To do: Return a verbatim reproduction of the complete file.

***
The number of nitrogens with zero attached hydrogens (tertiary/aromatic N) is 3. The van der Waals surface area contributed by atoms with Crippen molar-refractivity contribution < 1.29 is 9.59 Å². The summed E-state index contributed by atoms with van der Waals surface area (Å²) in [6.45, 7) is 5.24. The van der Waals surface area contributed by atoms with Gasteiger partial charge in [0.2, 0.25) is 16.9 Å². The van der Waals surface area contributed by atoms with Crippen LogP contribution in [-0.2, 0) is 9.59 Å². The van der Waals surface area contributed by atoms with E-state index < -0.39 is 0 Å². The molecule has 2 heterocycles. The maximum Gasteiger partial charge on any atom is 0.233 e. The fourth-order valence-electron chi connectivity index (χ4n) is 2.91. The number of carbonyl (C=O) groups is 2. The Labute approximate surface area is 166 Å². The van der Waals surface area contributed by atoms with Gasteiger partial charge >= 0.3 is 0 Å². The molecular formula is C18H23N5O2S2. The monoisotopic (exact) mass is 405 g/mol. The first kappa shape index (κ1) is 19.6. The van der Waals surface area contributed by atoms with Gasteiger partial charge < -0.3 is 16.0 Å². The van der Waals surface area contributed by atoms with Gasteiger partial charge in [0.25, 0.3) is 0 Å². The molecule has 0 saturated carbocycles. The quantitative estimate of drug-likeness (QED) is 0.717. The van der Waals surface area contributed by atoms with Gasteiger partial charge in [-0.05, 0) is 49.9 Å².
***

The number of nitrogens with zero attached hydrogens (tertiary/aromatic N) is 3. The van der Waals surface area contributed by atoms with Crippen molar-refractivity contribution < 1.29 is 9.59 Å². The summed E-state index contributed by atoms with van der Waals surface area (Å²) in [6.45, 7) is 5.24. The van der Waals surface area contributed by atoms with Gasteiger partial charge in [0.2, 0.25) is 16.9 Å². The van der Waals surface area contributed by atoms with Crippen LogP contribution in [-0.2, 0) is 9.59 Å². The van der Waals surface area contributed by atoms with E-state index < -0.39 is 0 Å². The molecule has 2 heterocycles. The maximum Gasteiger partial charge on any atom is 0.233 e. The fourth-order valence-electron chi connectivity index (χ4n) is 2.91. The number of carbonyl (C=O) groups is 2. The Labute approximate surface area is 166 Å². The van der Waals surface area contributed by atoms with Gasteiger partial charge >= 0.3 is 0 Å². The molecular formula is C18H23N5O2S2. The monoisotopic (exact) mass is 405 g/mol. The first kappa shape index (κ1) is 19.6. The van der Waals surface area contributed by atoms with Gasteiger partial charge < -0.3 is 16.0 Å². The van der Waals surface area contributed by atoms with Gasteiger partial charge in [0.25, 0.3) is 0 Å². The molecule has 0 saturated carbocycles. The quantitative estimate of drug-likeness (QED) is 0.717. The van der Waals surface area contributed by atoms with Gasteiger partial charge in [-0.05, 0) is 49.9 Å².